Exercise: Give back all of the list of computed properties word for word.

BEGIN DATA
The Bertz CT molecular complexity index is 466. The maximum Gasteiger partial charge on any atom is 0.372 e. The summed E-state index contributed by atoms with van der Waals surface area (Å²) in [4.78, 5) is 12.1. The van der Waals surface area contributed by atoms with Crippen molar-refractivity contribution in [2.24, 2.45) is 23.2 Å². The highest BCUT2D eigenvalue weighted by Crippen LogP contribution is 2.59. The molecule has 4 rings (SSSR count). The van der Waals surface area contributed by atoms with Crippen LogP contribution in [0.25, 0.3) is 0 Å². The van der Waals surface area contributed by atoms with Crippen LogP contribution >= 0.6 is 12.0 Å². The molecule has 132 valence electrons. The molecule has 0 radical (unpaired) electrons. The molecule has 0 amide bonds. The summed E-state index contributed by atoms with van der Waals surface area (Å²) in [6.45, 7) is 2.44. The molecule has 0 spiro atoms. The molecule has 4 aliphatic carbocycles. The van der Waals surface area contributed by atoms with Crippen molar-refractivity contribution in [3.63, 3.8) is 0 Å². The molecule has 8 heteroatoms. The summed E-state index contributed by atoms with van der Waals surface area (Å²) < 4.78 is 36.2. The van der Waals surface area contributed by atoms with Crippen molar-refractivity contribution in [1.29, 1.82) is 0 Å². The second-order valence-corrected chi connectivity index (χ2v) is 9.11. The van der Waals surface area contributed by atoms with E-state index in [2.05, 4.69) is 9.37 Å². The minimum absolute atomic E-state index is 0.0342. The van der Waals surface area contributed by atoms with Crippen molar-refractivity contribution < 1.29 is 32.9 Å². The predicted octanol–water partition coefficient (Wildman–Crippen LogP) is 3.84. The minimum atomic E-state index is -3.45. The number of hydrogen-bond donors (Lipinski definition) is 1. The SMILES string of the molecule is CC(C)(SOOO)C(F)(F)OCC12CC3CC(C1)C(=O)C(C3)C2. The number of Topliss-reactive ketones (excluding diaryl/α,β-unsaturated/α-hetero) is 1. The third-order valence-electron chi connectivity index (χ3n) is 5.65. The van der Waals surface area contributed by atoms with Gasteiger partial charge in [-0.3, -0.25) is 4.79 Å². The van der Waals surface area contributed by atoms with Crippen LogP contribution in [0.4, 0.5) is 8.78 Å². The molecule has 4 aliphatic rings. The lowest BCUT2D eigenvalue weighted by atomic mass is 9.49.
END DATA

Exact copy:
The Bertz CT molecular complexity index is 466. The maximum Gasteiger partial charge on any atom is 0.372 e. The summed E-state index contributed by atoms with van der Waals surface area (Å²) in [4.78, 5) is 12.1. The van der Waals surface area contributed by atoms with Crippen molar-refractivity contribution in [2.24, 2.45) is 23.2 Å². The highest BCUT2D eigenvalue weighted by Crippen LogP contribution is 2.59. The molecule has 4 rings (SSSR count). The van der Waals surface area contributed by atoms with Crippen LogP contribution in [0.25, 0.3) is 0 Å². The van der Waals surface area contributed by atoms with Crippen LogP contribution >= 0.6 is 12.0 Å². The molecule has 132 valence electrons. The molecule has 0 radical (unpaired) electrons. The molecule has 0 amide bonds. The summed E-state index contributed by atoms with van der Waals surface area (Å²) in [6.45, 7) is 2.44. The molecule has 0 spiro atoms. The molecule has 4 aliphatic carbocycles. The van der Waals surface area contributed by atoms with Crippen molar-refractivity contribution in [3.63, 3.8) is 0 Å². The molecule has 8 heteroatoms. The summed E-state index contributed by atoms with van der Waals surface area (Å²) < 4.78 is 36.2. The van der Waals surface area contributed by atoms with Crippen molar-refractivity contribution in [1.29, 1.82) is 0 Å². The second-order valence-corrected chi connectivity index (χ2v) is 9.11. The van der Waals surface area contributed by atoms with E-state index in [2.05, 4.69) is 9.37 Å². The minimum absolute atomic E-state index is 0.0342. The van der Waals surface area contributed by atoms with Crippen molar-refractivity contribution < 1.29 is 32.9 Å². The predicted octanol–water partition coefficient (Wildman–Crippen LogP) is 3.84. The minimum atomic E-state index is -3.45. The number of hydrogen-bond donors (Lipinski definition) is 1. The SMILES string of the molecule is CC(C)(SOOO)C(F)(F)OCC12CC3CC(C1)C(=O)C(C3)C2. The number of Topliss-reactive ketones (excluding diaryl/α,β-unsaturated/α-hetero) is 1. The third-order valence-electron chi connectivity index (χ3n) is 5.65. The van der Waals surface area contributed by atoms with Gasteiger partial charge in [-0.3, -0.25) is 4.79 Å². The van der Waals surface area contributed by atoms with Crippen LogP contribution in [0.4, 0.5) is 8.78 Å². The molecule has 4 aliphatic rings. The lowest BCUT2D eigenvalue weighted by atomic mass is 9.49.